“Taiwan needs a leader who can handle delicate cross-strait relations and help the country survive the European debt crisis. Chairperson Tsai is not ready, but we are,” he said. “The nation’s developments are still under way and it would be unwise to change the leader now.”

Ma ended the evening with another campaign rally in New Taipei City (新北市), where he promised to carry out his policy platforms if re-elected.

Meanwhile, Tsai yesterday began what she called the “last mile” trip in her bid for the presidency in the south for a final week of canvassing before Saturday’s elections.

Tsai and her running mate, Su Jia-chyuan (蘇嘉全), launched their trip at Pingtung County’s port township of Donggang (東港), hoping that the motorcade traversing the country would be able to generate more support.

Tsai and Su raised a sail and a banner with the slogan “Taiwan’s first female president” in a ceremony marking the beginning of the trip at an oceanside park.

“We chose here, where the traditional King Boat Festival was held to chase away illness, to start our dash in the last mile to victory,” Tsai said.

She said she is confident she can win the election and that the DPP would lead Taiwan into a new age of cooperation between political parties and political stability under the principle of consociational democracy and a grand coalition government when it returns to power.

More than a decade of political dueling has hurt Taiwan’s development, which was why she advocated tolerance, solidarity and a democratic process of consensus-building, she said.

“The true meaning of democracy is more than the majority defeating the minority. It also lies in a democratic process that can integrate positive forces and transform it into a power to drive the country forward,” she told the supporters.

Holding a majority does not necessarily mean stability, she said, adding that Ma and his KMT had forgotten what democracy is all about, despite holding a solid majority in the legislature and being given a strong mandate after Ma’s landslide win in the 2008 election.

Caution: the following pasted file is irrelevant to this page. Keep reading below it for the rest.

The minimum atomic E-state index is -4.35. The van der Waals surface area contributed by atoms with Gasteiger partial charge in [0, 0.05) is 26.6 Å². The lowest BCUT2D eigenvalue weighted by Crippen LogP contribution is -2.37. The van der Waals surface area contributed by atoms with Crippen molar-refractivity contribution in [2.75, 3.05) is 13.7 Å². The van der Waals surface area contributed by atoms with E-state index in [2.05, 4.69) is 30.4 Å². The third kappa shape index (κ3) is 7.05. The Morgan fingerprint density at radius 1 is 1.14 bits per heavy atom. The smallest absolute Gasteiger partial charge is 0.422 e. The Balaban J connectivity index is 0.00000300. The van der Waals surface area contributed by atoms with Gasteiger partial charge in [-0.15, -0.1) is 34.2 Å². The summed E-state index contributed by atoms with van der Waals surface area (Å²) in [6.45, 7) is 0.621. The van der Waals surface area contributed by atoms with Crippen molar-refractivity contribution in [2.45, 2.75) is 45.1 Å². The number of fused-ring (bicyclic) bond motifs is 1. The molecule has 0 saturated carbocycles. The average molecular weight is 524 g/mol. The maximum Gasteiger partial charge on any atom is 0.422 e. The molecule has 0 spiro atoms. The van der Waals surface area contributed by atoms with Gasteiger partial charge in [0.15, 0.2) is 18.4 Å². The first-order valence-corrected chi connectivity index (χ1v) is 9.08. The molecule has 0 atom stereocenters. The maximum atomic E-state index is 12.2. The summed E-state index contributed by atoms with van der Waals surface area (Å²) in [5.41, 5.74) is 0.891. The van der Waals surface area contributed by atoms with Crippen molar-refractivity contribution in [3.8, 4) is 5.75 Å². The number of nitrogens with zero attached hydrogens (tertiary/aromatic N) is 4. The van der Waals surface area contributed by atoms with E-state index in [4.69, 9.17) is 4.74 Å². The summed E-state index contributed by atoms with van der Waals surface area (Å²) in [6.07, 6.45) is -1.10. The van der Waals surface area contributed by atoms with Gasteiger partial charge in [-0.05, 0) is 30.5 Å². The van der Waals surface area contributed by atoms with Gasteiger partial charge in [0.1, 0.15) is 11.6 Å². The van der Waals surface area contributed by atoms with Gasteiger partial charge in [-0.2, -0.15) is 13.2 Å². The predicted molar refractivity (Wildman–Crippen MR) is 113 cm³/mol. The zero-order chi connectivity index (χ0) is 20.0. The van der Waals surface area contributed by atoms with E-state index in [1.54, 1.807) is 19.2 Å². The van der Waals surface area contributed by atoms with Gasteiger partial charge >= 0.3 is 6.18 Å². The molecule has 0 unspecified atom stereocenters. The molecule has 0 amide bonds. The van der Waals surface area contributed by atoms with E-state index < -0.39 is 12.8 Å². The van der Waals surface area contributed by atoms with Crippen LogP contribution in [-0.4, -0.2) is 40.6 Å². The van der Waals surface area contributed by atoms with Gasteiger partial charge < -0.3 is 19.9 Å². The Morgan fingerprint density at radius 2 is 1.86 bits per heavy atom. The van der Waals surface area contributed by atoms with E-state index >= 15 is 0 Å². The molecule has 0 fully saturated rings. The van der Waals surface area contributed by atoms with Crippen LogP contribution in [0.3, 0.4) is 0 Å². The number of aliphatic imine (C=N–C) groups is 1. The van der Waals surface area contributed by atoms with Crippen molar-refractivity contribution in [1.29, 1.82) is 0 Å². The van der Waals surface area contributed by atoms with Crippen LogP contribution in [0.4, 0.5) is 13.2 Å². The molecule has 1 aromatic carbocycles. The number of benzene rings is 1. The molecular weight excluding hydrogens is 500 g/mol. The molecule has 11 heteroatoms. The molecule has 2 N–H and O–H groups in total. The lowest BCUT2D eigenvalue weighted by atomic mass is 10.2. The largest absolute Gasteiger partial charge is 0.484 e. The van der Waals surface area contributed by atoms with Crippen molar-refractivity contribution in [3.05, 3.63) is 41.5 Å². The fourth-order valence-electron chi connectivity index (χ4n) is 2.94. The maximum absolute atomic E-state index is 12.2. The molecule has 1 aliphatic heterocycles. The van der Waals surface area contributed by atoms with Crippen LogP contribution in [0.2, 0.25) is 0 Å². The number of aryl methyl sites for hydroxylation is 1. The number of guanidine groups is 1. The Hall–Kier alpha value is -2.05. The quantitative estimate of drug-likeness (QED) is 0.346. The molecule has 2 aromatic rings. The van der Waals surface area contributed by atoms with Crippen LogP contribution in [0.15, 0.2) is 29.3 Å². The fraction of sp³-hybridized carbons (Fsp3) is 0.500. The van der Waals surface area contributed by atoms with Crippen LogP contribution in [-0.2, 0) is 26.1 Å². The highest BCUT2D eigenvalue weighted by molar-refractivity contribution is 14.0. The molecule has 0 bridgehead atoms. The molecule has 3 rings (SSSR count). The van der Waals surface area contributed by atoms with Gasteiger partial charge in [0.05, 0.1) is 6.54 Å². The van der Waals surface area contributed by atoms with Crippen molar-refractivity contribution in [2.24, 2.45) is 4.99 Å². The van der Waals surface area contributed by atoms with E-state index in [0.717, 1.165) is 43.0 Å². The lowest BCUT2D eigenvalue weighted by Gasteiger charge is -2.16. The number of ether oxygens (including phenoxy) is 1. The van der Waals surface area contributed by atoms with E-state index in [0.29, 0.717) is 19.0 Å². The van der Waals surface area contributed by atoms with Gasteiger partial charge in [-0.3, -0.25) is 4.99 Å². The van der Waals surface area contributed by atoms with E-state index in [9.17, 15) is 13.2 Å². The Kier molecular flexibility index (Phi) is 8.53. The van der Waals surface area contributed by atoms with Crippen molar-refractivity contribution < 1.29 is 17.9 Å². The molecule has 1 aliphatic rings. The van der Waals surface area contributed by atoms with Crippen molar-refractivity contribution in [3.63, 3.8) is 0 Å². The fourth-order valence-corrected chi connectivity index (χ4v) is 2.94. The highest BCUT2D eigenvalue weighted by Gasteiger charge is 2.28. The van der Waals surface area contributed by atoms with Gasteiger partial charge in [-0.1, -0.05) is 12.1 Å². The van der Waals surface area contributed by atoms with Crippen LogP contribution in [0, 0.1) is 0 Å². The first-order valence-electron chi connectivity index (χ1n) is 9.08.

Ma has neither listened to the people’s voice nor respected the opposition party during his term in office, she said.

If she were elected, Tsai said her administration would be bipartisan, because “Taiwan is not a country of the DPP or the KMT. It is a country that belongs to everyone.”

From Donggang, Su proceeded to the east coast counties of Taitung and Hualien.

Tsai visited Greater Kaohsiung in the afternoon and received warm support in Fongshan (鳳山), Cianjhen (前鎮) and Siaogang (小港), where many supporters lined the street and welcomed Tsai with firecrackers and cheering.

Tsai later shared the stage with other DPP heavyweights at another rally in Greater Tainan in the evening, where the DPP said a crowd of about 100,000 turned up.

People First Party Chairman James Soong’s (宋楚瑜) campaign schedule also took him to Greater Tainan yesterday where he held a campaign rally last night before canvassing for voter support at a night market.

Criticizing Ma as a president who is incompetent and unaware of people’s suffering, Soong said that what people need is a president who can take good care of his people by employing government resources and using its talent pool more effectively.

PFP spokesman Wu Kun-yu (吳崑玉) on Friday said that Soong has been busy lately with numerous private appointments with some of his supporters who are unwilling to attend public events.

His running mate, Lin Ruey-­hsiung (林瑞雄), meanwhile, left Taiwan on Wednesday for a four-day visit to Bhutan and is scheduled to return to Taiwan tomorrow.

Additional reporting by staff writer